2024 K-12 School Funding FAQs

What are the projected changes in school funding in Illinois for the next year?

The State of Illinois is anticipating an increase in school funding for the next fiscal year. This is due to improved state revenue projections and a commitment from the Illinois State Board of Education (ISBE) to request additional funds to meet the evolving educational needs.

How will the increased state revenue impact school funding?

The increased state revenue in Illinois is expected to positively impact school funding. With the state's improved fiscal health, there is potential for a larger budget allocation to education, allowing for more resources to be directed towards schools.

What are the priorities for the additional funding in schools?

Priorities for the additional school funding include enhancing educational quality, addressing the challenges posed by the COVID-19 pandemic, updating technology and infrastructure, and supporting programs that cater to diverse student needs.

Will there be any new programs introduced in schools with the increased funding?

While specific programs will depend on individual school districts, increased funding may allow for the introduction of new educational programs, particularly those focusing on technology, special education, and post-pandemic recovery initiatives.

What has the Illinois State Board of Education proposed for Fiscal Year 2025 programming?

The Illinois State Board of Education (ISBE) has recommended a significant increase in the General Funds investment for public education in Fiscal Year 2025, aiming for a total of approximately $11 billion. This represents an increase of $652.5 million over the FY 2024 General Funds appropriation. The recommendation includes a variety of new and continuing programs funded by state dollars to address ongoing needs and capitalize on demonstrated success, especially as federal COVID-19 relief funds are expiring. Here are the highlights of new programs proposed by ISBE in their recommended budget:

Smart Start Initiative

Career and Technical Education (CTE)

Supporting Newcomer Students

Programs Transitioning from Federal COVID-19 Relief Funds to State Funding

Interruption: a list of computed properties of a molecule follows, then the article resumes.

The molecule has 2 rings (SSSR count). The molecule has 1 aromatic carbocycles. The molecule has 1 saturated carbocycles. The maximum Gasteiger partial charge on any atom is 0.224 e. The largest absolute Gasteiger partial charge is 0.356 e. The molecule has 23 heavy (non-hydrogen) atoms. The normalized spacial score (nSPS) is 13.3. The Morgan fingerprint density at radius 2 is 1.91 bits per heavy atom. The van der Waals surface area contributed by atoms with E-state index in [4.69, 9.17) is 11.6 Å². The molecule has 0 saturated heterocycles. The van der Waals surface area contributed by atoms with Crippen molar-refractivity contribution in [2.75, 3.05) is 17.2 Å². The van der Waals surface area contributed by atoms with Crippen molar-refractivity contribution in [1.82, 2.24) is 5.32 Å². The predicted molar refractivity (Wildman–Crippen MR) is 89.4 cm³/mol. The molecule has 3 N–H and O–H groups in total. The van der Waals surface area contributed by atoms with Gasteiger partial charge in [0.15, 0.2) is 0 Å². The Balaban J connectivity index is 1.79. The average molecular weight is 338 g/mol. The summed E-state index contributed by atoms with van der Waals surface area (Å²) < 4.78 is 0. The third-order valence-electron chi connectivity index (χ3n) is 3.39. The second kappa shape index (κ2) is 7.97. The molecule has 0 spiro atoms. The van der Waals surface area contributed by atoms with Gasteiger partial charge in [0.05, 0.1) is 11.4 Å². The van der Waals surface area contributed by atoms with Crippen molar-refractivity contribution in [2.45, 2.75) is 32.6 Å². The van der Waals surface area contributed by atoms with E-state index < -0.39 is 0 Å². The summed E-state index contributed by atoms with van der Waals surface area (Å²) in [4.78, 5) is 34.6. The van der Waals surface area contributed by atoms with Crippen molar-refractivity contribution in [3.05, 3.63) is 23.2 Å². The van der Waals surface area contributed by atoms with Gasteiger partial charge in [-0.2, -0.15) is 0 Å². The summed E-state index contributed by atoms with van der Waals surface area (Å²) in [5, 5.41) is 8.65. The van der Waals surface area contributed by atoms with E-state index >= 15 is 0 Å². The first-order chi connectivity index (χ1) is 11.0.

ISBE has identified six programs currently supported by federal COVID-19 relief funds for continuation with state funding due to their ongoing need and demonstrated success:

These programs are aimed at sustaining improvements in instructional quality, enhancing staff capacities, supporting academic recovery, and addressing the social and emotional needs of students.


Evidence-Based Funding FAQs

What is Illinois' evidence-based funding (EBF)?

Evidence-based funding is a model adopted by Illinois to ensure that state funds are allocated to schools based on their specific needs. The goal is to provide more resources to the neediest districts, ensuring every student receives an adequate education.

How does the EBF model differ from the previous funding formula?

The old formula was based on a one-size-fits-all “Foundation Level” of per-pupil funding, which was both inadequate and inequitable. The EBF model, on the other hand, focuses on providing funds to districts furthest from their “Adequacy Targets,” ensuring that resources are allocated based on the specific needs of students.

What are "Adequacy Targets"?

Adequacy Targets represent the amount of funding research indicates is required for a district to provide the level of education its students need to succeed academically.

How has the EBF impacted low-income school districts?

In its first year, the EBF allocated over 89 percent of new school funding to “Tier I” school districts, which were furthest from having adequate funding. A significant portion of this funding went to districts serving predominantly low-income students, helping to address historic inequities.

What was the criticism against the old funding formula?